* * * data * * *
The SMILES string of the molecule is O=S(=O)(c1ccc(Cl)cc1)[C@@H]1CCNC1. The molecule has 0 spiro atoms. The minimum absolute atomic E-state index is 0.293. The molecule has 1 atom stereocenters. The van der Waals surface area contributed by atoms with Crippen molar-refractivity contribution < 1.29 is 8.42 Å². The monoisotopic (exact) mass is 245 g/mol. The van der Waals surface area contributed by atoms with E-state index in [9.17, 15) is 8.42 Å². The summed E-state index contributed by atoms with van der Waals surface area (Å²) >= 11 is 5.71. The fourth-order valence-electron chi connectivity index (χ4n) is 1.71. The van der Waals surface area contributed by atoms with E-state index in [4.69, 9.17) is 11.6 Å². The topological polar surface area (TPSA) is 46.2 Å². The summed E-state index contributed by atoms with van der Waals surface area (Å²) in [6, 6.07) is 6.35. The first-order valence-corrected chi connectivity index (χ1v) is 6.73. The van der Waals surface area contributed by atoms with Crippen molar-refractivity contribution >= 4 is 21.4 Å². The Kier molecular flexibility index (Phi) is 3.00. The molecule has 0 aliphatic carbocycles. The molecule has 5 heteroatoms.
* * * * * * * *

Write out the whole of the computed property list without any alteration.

The SMILES string of the molecule is O=S(=O)(c1ccc(Cl)cc1)[C@@H]1CCNC1. The molecule has 0 spiro atoms. The minimum absolute atomic E-state index is 0.293. The molecule has 1 atom stereocenters. The van der Waals surface area contributed by atoms with Crippen molar-refractivity contribution < 1.29 is 8.42 Å². The monoisotopic (exact) mass is 245 g/mol. The van der Waals surface area contributed by atoms with E-state index in [9.17, 15) is 8.42 Å². The summed E-state index contributed by atoms with van der Waals surface area (Å²) >= 11 is 5.71. The fourth-order valence-electron chi connectivity index (χ4n) is 1.71. The van der Waals surface area contributed by atoms with E-state index in [4.69, 9.17) is 11.6 Å². The topological polar surface area (TPSA) is 46.2 Å². The summed E-state index contributed by atoms with van der Waals surface area (Å²) in [6, 6.07) is 6.35. The first-order valence-corrected chi connectivity index (χ1v) is 6.73. The van der Waals surface area contributed by atoms with Crippen molar-refractivity contribution >= 4 is 21.4 Å². The Kier molecular flexibility index (Phi) is 3.00. The molecule has 0 aliphatic carbocycles. The molecule has 5 heteroatoms.